then followed the line of the road to within seven miles of Richmond, when he inclined to the left and started for Williamsburg.
Near the site of the White House
See page 886, volume II. he met and skirmished with Confederate cavalry, and being repulsed, he inclined still more to the left, crossed the Pamunkey and Mattapony, and reached Gloucester Point without further interruption.
Gregg and Buford had, meanwhile, been raiding in the neighborhood of the South Anna, closely watched by Hampton and Fitzhugh Lee. They burnt — the bridges in their march.
Dashing upon Hanover Junction, they destroyed the railway property there, and damaged the road.
Finally the whole of Stoneman's command, excepting the forces under Kilpatrick and Davis, was concentrated at Yanceyville, when it marched northward, crossed the Rapid Anna at the Raccoon Ford, and on Friday, the 8th of May, recrossed the Rappahannock at Kelly's Ford.
Much property had been destroyed during the raid, but the chief obje
ery general officer under my command, strained every nerve to stop the fire.
I declare, in the presence of my God, that Hampton burned Columbia, and that he alone is responsible for it.
Sherman made a prompt response to this communication, in whut did not receive any communication from Johnston until the 16th,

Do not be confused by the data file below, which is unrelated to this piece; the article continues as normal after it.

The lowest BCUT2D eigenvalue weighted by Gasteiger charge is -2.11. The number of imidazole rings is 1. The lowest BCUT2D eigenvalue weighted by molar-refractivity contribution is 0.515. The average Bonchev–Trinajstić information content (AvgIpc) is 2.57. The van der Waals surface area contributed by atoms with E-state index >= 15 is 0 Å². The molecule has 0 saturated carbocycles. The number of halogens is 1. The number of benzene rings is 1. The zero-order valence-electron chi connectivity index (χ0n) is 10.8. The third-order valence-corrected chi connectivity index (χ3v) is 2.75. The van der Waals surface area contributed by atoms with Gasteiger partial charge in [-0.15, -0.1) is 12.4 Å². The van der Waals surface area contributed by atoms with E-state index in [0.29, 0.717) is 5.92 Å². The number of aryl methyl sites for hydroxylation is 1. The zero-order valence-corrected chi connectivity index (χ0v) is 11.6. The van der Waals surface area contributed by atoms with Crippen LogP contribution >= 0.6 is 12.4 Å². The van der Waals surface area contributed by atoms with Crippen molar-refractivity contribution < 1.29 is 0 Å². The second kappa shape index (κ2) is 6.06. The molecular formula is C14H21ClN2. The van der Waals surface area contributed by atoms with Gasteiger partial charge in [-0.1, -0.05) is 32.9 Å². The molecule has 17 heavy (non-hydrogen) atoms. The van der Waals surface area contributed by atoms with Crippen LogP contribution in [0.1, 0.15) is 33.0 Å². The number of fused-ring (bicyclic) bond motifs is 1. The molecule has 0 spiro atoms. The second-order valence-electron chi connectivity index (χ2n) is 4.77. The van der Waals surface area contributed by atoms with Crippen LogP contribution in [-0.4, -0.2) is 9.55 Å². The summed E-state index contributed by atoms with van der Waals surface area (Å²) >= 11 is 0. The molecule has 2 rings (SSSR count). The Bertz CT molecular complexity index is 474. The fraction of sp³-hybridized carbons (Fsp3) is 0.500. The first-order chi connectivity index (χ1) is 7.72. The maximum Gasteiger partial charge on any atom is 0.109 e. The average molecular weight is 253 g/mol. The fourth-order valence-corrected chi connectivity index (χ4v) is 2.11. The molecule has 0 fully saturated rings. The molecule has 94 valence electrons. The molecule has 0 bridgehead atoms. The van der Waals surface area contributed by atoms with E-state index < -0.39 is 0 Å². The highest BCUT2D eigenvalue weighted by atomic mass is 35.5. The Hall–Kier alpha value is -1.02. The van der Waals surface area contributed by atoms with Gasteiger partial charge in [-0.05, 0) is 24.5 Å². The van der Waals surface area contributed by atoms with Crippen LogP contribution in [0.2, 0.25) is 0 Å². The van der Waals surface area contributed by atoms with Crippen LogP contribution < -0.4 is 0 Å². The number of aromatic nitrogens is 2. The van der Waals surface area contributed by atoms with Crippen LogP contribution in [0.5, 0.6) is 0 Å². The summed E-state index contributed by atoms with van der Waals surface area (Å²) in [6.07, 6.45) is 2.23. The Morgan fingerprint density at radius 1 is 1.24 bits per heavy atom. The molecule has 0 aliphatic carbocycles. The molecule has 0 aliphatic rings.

April, 1865. when a message reached Kilpatrick, from Hampton, saying it was the desire of his chief to meet the Union commander at ten o'clock the next day, at Durham's Station, abo excepting some cavalry under Wade Hampton.
In a communication to General Kilpatrick, this leader signed his name Ned Wade Hampton.
Major Nichols, in his Story of the Great March, speaking of this notorious rebel, at the first conference between Sherman and Johnston, says: It should be said of Hampton's face — that is, what could be seen of it behind a beard which was unnaturally black for a man of fifty years of age — that it seemed bold, even beyond arrogance, and this expression was, if
Hale, Senator, speech of in reply to Clingman, 1.79.
Halleck, Gen. H. W., appointed to the Department of the Missouri, 2.179; stringent orders of with regard to negroes and secessionists, 2.180, 182; inaction of at Corinth, 2.295.
Hampton, Va., Col. Phelps at, 1.500; burnt by order of Magruder, 2.105; desolation of, 1.512.
Hampton Roads, peace conference in, 3.526-3.529.
Hancock, Gen., at the battle of Williamsburg, 2.382; at the battle of Fredericksburg, 2.493; at the batt37; death of, 3.385.
Maffitt, John Newland, commander of the Oreto or Florida, 2.569.
Magoffin, Gov., Beriah, action of in Kentucky, 1.200; gives encouragement to secessionists, 2.72, 73.
Magruder, J. B., designs of on Newport Newce and Hampton, 1.503; his capture of Galveston, 2.594.
Mail service, army, how organized, 2.224.
Maine, loyal attitude of, 1.202.
Malvern Hills, the Army of the Potomac on, 2.431; battle of, 2.433; visit of the author to in 1866, II 438.